Beirut, Asharq Al-Awsat- According its publishers, ‘Al-Intiqaam’ (Revenge) is the first ever Saudi Work of Fiction. The book was first published in 1935 at the expense of the writer who did not enjoy the publicity that contemporary Saudi novels in the age of satellite channels and the Internet now experience; however, the Short novel would not have been brought to light had it not been for these new works that preoccupy both critics and readers today. What was the Saudi novel like 70 years ago? What is the nature of this novel that deserves to be crowned mother of Saudi works of fiction?
It is both interesting and useful to compare the dozens of contemporary Saudi novels and ‘Revenge,’ which has recently been published by Beirut’s al Intishar al Arabi, and Tawa Publishing and Media.
The 62-page novel, which was printed at the writer’s expense in 1935 and is presented by the publishers as the beginning of Saudi fiction – exclusive of the book ‘Al To’aman’ (The Twins) published in 1930 for two reasons; the first is technical and secondly because it predated the founding of the kingdom – raises a long list of questions about the literary, stylistic and social shift witnessed by Saudi Arabia over the last 70 years. In the introduction, writer Muhammad al Jawhari described his way of thought as he introduced, at the time, a new art to the reader. He hoped that someone would shed light upon it. “I have pleasure and interest in the novel only as a literary genre. I am so passionately fond of it. I wish I could find a guide who would proceed step by step towards the sought after perfection of this fine art,” he wrote. “Finally, I put my faith in God and decided to write a short novel, observing the novelistic rules as much as possible. I will present it in a printed form to fellow writers, hopefully to receive some correct guidance and sincere and fair criticism in order to combine these two factors to gradually perfect the Saudi novel.”
For anyone who reads the book, it is evident how the writer selected his words, refined his style and was careful in how he narrated his story to make it interesting, graceful and useful at a time when writers felt responsibility towards the homeland, the nation and readers, which accounts for the moral aspect of the book. The hero, a young man called Najeeb, was left behind by his family at an early age with a substantial fortune, which he soon enough wastes on entertainment, surrounding himself with bad company. A friend of his steals the last of his money and flees to Egypt.
The story begins in Taif. Frustrated and exhausted, the hero moves to Mecca wishing to start anew and lead a normal life on the straight path. There he meets a physician who diagnoses him with several illnesses and prescribes placebo to him in an attempt to cure his sick soul. He succeeds and is married off to the physician’s daughter. This simple story that seeks in various ways to reconcile interesting literature with morality and good social values ends with a lesson that novels no longer find agreeable and readers are unlikely to accept. Najeeb meets his old friend Sulaiman, who had deceived him, in hospital where he was being treated for syphilis that he had caught because of his deviation and immorality. ‘Natural Revenge’ is the original name of the novel that explains itself through the book as we see Najeeb indifferent to pursuing or punishing Sulaiman or any other individual who did him wrong. Rather, it is life that recreates balance, takes revenge and opens the doors of happiness to those with good intentions.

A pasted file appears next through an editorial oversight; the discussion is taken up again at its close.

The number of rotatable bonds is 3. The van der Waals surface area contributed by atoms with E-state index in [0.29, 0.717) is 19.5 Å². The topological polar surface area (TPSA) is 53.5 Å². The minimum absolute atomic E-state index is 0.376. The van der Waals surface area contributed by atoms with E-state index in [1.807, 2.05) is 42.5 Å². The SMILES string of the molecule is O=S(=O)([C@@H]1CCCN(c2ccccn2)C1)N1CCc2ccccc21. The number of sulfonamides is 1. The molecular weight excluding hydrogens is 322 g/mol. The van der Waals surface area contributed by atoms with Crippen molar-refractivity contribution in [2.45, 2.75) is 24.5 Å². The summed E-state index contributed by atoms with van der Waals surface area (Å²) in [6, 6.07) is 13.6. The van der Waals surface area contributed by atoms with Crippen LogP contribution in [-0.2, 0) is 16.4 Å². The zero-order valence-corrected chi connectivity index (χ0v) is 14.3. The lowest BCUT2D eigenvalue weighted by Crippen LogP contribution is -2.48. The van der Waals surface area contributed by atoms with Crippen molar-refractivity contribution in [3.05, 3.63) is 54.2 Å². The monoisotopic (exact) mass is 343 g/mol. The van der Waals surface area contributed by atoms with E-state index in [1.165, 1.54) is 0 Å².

Saudi novels today do not have great confidence in the justice of life but rather raise more questions than provide answers. The new Saudi novel is haunted by exploration, inquisition, trial and the breaking of taboos and prohibitions, which is exactly the contrary to what we find in ‘Revenge,’ where the writer has a clear vision and provides answers to the intricate questions of life.
If Muhammad al Jawhari showed intense concern in his introduction over style and narration and bringing joy to his reader, new writers in this regard feel they rely on a major experience in the Arab novel and an accumulation of stylistic adventure that enables them to break through the creative arena easier than al Jawhari could. Reviving and reproducing the novel by the man who was ignored and fell into oblivion will pave the way not only to examine how deep the changes of the Saudi novel are but also to grasp the amazing shifts undergone by concepts, visions and social values. While we see al Jawhari showing interest in promoting the spirit of preserving traditions and adhering to principles, contemporary Saudi literature wages on blasting what exists, destabilizing what is fixed and disrupting anything that it can.
Therefore, reading ‘Revenge’ is not only a reading of a 72 year-old work of fiction but rather will provide the joy of reading the first novel that paved the way for the endless torrents of Saudi novels.